“There’s a bit of a buyer’s panic,” said Jeffrey Gundlach, founder and CEO of DoubleLine Capital, an L.A.-based investment firm.
“People are fighting with other people,” he noted, engaging in bidding wars in which houses go on the market and immediately receive dozens of offers.
“It’s almost the same type of environment I remember from the late 1980s,” said Gundlach, a longtime Southern California resident. “People would be writing out offers on the roofs of their cars – and there would always be several cars lined up.”
But there isn’t really a new housing bubble now. Although plenty of buyers probably feel like there is.
A number of factors have collided to create abundant froth in the present-day market – one that has made it exceptionally difficult for everyday buyers with conventional mortgages to beat out well-capitalized investors and all-cash purchasers.
“People are talking loudly about these price gains, but they’re not that high,” Gundlach said. He said the broader 20-city Case-Shiller composite index, which was set at 100 in 2000, topped out at 200 in 2007 and is now at 148.
“It’s rather easy to predict home prices going higher,” he said.
Thanks to surferdude808 for sending this in – read more:
Here is Professor Shiller dwelling on the reasons to be cautious – you never hear him talk about how today’s market is being driven by big money (the all-cash purchases, or big down payments blowing out the low-down-payment buyers) and it’s long-term impact:
Equity sales, that is sales of non-distressed properties, now constitute two-thirds of all home sales in California, compared to less than one-half only one year ago. A report from the California Association of Realtors® (C.A.R.) puts the share of equity sales in the state in February at 67.1 percent, compared to 64.4 percent in January and 46.7 percent in February 2012.
This is the highest share of equity sales since April 2008.
Short sales made up 19.9 percent of sales in California in February compared to 21.5 percent in January and 24.8 percent a year earlier. Sales of lender-owned real estate (REO) represented 12.6 percent of the home market in February, down from 13.7 percent the previous month and 28 percent in February 2012.
C.A.R.’s Pending Home Sales Index (PHSI) rose 8.7 percent from a revised 101.4 in January to 110.2 in February but was down 8.2 percent from the index in February 2012 of 120. The index is based on signed contracts and is a forward-looking indicator of future home sales.
The annual decline of pending sales might be attributed to the tight inventory of available homes. The Unsold Inventory Index for REOs was unchanged from January to February at 2.0 months while the Index for short sales was 3.3 month and for equity sales it was 3.8 months.
The biggest recent change to Keep Your Home California was deemed an “aggressive, out-of-the-box idea that yielded positive results” by Claudia Cappio, executive director of the California Housing Agency, which oversees the program.
The change was made in order to increase accessibility to the program for struggling homeowners and involves KYHC officials eliminating the dollar-for-dollar match for servicers, and taking on the full financial responsibility of the principal reduction, writes Cappio in a Treasury blog post.
The change plays out like this: mortgage servicers need to approve the principal reduction application before they modify or recast the loan with the new principal amount, creating a more affordable and sustainable mortgage for the homeowner.
According to Cappio, the results have been astounding. “Keep Your Home California now has almost 60 mortgage servicers participating in the Principal Reduction Program, including Bank of America, JPMorgan Chase and Wells Fargo,” she writes.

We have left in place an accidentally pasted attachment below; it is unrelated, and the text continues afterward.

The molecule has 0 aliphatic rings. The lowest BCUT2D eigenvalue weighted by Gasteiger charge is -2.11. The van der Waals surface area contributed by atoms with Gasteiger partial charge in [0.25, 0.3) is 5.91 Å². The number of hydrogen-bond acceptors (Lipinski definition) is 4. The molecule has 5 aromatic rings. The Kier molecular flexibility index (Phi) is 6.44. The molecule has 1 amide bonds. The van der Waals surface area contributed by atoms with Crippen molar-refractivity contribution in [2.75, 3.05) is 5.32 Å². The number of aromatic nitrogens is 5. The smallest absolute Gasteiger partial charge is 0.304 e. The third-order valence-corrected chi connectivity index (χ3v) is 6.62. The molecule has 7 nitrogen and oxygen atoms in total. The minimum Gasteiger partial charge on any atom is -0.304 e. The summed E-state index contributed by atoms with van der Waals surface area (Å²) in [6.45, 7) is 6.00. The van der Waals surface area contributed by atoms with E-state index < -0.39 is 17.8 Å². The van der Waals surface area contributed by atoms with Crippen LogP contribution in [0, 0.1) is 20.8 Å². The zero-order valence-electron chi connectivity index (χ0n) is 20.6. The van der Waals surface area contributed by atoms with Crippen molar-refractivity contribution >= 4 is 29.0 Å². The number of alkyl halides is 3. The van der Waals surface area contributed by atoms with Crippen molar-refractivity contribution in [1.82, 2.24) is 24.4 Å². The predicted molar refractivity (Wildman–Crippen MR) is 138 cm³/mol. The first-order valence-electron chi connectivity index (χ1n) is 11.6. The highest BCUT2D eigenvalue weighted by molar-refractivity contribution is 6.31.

Cappio says more servicers on board means more homeowners are now applying and being approved for the program – a 47% increase in fourth-quarter 2012 compared to one-year prior.
Realtors copy what they see others doing in the MLS, and these days it has become common for listing agents to mention when they will be presenting offers, which is rather presumptuous.
How do you know you are going to have offers?
I guess you can call it a marketing technique if you are trying to bluff buyers into thinking you have a hot listing, but it seems arrogant.
But it is also reveals how oblivious agents are to the different levels of frenzy. The frenzy is not wide-spread, though it could be if pricing was more precise.
The last two weekends showed the difference.
At the Manzanita open house, buyers arrived 15 minutes before the open house started, and we had 100 people attend each day. At the open house at Archer on Saturday there were no lookers until 10 minutes after the publicized start time.
A big difference.
When you have a legitimate hot listing (Manzanita is remodeled one-story, 3-car, 8,800sf lot, no HOA listed for $649,000 in Carlsbad) buyers will endure because they know that there aren’t many like it and their patience level is higher. Even though we had offers on Saturday, we went ahead with the Sunday open house and made the deal on Monday.
There was sincere interest in Archer, but it wasn’t going to go crazy. A slightly larger house a block away that backed to open space had just closed last week for $640,000, putting a cap on our value. We were listed for $599,000, so the best case scenario was to end up between $599,000 and $640,000.
Most listing agents would go on automatic and let it run for 5-7 days and look up to see what happened. But buyers fall out of love quickly these days, and if it is a standard offering, they’re not going to wait, or pay over list price if they feel like they’ve been played for a few days.
BUYERS WANT TO PAY LESS. They don’t like these conditions, and if you give them any reason to back off, they will gladly take it.
We made the deal on Archer the first day on the market.
I’m not going to risk it – we had three acceptable offers, let’s sell the house.
The most motivated buyers come the first day, so the chances of a better offer coming in later dwindles immediately. If I can sell it for over list price to a solid buyer who will stick, I think it is a smart strategy to make the deal now and not mess around with it.
I had a good example of the opposite a couple of weeks ago.
A house that was listed last year for $1,150,000 but didn’t sell for four months, came back on the market for $1,295,000.
My client made a $1,250,000 cash offer on the second day, with a 24-hour expiration. The listing agent told me that she wanted to shop it around for 4-5 days, and refused to respond to our offer – she wouldn’t even counter-offer!